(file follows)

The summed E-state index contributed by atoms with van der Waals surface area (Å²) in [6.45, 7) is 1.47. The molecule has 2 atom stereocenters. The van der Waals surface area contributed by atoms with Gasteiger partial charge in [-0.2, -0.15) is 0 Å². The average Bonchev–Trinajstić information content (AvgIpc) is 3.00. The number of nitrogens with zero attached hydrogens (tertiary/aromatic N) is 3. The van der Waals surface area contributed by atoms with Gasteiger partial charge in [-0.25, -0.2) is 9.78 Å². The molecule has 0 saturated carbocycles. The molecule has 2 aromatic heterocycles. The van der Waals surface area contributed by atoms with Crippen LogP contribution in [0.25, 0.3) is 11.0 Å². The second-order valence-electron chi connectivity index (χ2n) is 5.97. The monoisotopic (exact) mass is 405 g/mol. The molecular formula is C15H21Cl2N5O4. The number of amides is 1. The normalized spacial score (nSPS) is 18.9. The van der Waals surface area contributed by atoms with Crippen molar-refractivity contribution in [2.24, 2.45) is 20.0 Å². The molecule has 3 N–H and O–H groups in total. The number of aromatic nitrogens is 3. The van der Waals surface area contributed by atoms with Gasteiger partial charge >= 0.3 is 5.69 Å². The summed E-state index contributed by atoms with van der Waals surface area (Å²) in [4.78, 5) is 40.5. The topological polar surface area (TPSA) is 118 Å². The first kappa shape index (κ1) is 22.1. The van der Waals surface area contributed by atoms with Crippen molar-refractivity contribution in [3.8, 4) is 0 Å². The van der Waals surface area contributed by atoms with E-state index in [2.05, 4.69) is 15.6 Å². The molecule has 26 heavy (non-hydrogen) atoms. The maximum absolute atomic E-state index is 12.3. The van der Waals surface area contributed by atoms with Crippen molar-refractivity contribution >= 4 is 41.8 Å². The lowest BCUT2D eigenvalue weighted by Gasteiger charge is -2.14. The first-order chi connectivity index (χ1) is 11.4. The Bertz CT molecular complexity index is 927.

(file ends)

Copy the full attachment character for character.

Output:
The summed E-state index contributed by atoms with van der Waals surface area (Å²) in [6.45, 7) is 1.47. The molecule has 2 atom stereocenters. The van der Waals surface area contributed by atoms with Gasteiger partial charge in [-0.2, -0.15) is 0 Å². The average Bonchev–Trinajstić information content (AvgIpc) is 3.00. The number of nitrogens with zero attached hydrogens (tertiary/aromatic N) is 3. The van der Waals surface area contributed by atoms with Gasteiger partial charge in [-0.25, -0.2) is 9.78 Å². The molecule has 0 saturated carbocycles. The molecule has 2 aromatic heterocycles. The van der Waals surface area contributed by atoms with Crippen LogP contribution in [0.25, 0.3) is 11.0 Å². The second-order valence-electron chi connectivity index (χ2n) is 5.97. The monoisotopic (exact) mass is 405 g/mol. The molecular formula is C15H21Cl2N5O4. The number of amides is 1. The normalized spacial score (nSPS) is 18.9. The van der Waals surface area contributed by atoms with Crippen molar-refractivity contribution in [2.24, 2.45) is 20.0 Å². The molecule has 3 N–H and O–H groups in total. The number of aromatic nitrogens is 3. The van der Waals surface area contributed by atoms with Gasteiger partial charge >= 0.3 is 5.69 Å². The summed E-state index contributed by atoms with van der Waals surface area (Å²) in [4.78, 5) is 40.5. The topological polar surface area (TPSA) is 118 Å². The first kappa shape index (κ1) is 22.1. The van der Waals surface area contributed by atoms with Crippen molar-refractivity contribution in [3.8, 4) is 0 Å². The van der Waals surface area contributed by atoms with E-state index in [2.05, 4.69) is 15.6 Å². The molecule has 26 heavy (non-hydrogen) atoms. The maximum absolute atomic E-state index is 12.3. The van der Waals surface area contributed by atoms with Crippen molar-refractivity contribution >= 4 is 41.8 Å². The lowest BCUT2D eigenvalue weighted by Gasteiger charge is -2.14. The first-order chi connectivity index (χ1) is 11.4. The Bertz CT molecular complexity index is 927.